Hadoop, the big-data technology, has transformed businesses’ ability to cost-effectively store and process large volumes of data for analysis. Numerous companies have invested in supporting Hadoop, and some produce commercial versions of the open source technology. At last year’s Hadoop Summit Hortonworks had just started to establish itself as one of these providers. Now, at the 2012 Hadoop Summit, with a new CEO, Rob Bearden, a new head of marketing, John Kreisa, and other hires, it is moving fast to advance its Hadoop momentum.

Hadoop is one of the leading big-data technologies, and according to our benchmark research on the topic, almost one-third of organizations plan to use it, challenging approaches such as in-memory databases and data warehouse appliances. Hortonworks addresses the growing demand to analyze large volumes of transactions, which has been the Achilles’ heel of the business analytics industry. Significant preparation has been required to develop predefined views and cubes to handle high-end analytic processing, as older tools were not architected to handle such large volumes of data. Even today, businesses routinely use old flat files in larger-scale environments like predictive analytics – our research shows it’s the second-most common technology today.

Hortonworks has released Hortonworks Data Platform (HDP) 1.0, which is built on Hadoop 1.0 and version 0.20.205, a proven release with many core components including HDFS for storage, MapReduce for distributed processes, HBase for nonrelational databases, Pig for scripting, Hive for query, Oozie for workflow and scheduling, Ambari and Zookeeper for management and monitoring and HCatalog, WebHDFS and Squoop for data integration with Talend Open Studio for Big Data. The partnership with Talend was announced earlier this year.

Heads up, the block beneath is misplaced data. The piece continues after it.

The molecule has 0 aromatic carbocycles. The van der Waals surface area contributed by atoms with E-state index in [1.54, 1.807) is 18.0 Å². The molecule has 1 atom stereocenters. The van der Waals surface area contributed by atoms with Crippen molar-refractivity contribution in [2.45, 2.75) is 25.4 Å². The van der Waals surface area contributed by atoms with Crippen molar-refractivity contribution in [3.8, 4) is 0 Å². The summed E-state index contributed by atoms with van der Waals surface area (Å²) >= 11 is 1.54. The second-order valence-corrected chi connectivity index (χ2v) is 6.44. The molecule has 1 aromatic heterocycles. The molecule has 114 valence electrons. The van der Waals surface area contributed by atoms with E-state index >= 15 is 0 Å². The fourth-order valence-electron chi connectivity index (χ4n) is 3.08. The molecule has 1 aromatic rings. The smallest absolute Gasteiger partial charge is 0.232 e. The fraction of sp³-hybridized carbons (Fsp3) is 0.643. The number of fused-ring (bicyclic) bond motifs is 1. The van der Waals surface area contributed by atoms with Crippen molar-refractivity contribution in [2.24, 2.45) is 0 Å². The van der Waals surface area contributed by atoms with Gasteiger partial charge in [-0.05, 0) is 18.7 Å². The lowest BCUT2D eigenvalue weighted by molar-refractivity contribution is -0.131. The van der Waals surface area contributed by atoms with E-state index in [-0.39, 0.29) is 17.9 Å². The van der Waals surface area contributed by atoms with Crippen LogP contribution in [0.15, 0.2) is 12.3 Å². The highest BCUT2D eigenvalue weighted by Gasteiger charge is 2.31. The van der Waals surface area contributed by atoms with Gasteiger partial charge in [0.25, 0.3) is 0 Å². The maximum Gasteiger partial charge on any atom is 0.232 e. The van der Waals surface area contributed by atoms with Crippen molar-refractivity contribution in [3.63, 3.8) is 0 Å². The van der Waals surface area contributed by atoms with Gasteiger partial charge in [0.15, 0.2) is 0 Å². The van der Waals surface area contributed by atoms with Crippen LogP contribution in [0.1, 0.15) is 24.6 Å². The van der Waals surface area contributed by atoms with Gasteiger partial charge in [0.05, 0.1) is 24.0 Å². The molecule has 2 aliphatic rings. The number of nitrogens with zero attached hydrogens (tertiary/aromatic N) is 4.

Hortonworks provides a 100-percent open source data platform closely aligned with the core Apache code line. On top of Apache’s Hadoop code, Hortonworks has built enterprise capabilities, including a simple installation and configuration process and better cluster deployment, which help reduce the staffing and training required to use Hadoop; those are obstacles for more than three-quarters of organizations. The Hortonworks Management Center helps keep track of Hadoop performance through system dashboards. On the high-availability side, Hortonworks supports intelligent fail-over and restart on NameNode, MapReduce and core operating systems daemons. Hortonworks wraps this technology with its technical support and access to expert resources to help organizations get to full deployment. Its cluster-level subscription supports developers and production deployments. The company is now working on commercialization of Hadoop 2.0, which advances the application in the areas of reliability, performance and scalability.

One Hortonworks feature I like is the use of Apache HCatalog, a centralized metadata service that can bridge the definitions to the data. It helps provide consistent metadata, allowing applications to share data as tables in and out of HDFS that can be processed for any level of operational or analytical needs. Competitor Teradata Aster has also announced support of HCatalog and has created SQL-H, as I recently analyzed, which can help in query and retrieval into Hadoop.

The recent Hadoop Summit brought together dozens of technology providers that are supporting its ecosystem of applications, integration and infrastructure and systems management. The top benefit of big-data technologies like Hadoop is their ability to retain and analyze more data. To achieve this, one of Hortonworks’ partners, Datameer, has built direct analytics support for analysts that does not require prestaging of the data, and introduced its new business infographics at the Summit. Another partner, Splunk, has made its software easier to use to search and retrieve machine data using Hadoop, as I have already assessed. Such partnerships add value to these efforts and provide businesses new insights.

Hortonworks is now a key ecosystem provider for Hadoop. It has become a significant challenger to competitor Cloudera, which had a head start. Now it will be a race to see who can build the largest community of developers and technology partners to advance adoption. Hortonworks has even partnered with Microsoft in its efforts to enter the Hadoop and big-data technology market. Now Hortonworks needs to gain production deployments and take Hadoop beyond the early-adopter big data environments into mainstream information management efforts in organizations across the world.

If you are considering what is possible with Hadoop and how it can support your enterprise needs, take a look at Hortonworks.

Regards,

Mark Smith – CEO & Chief Research Officer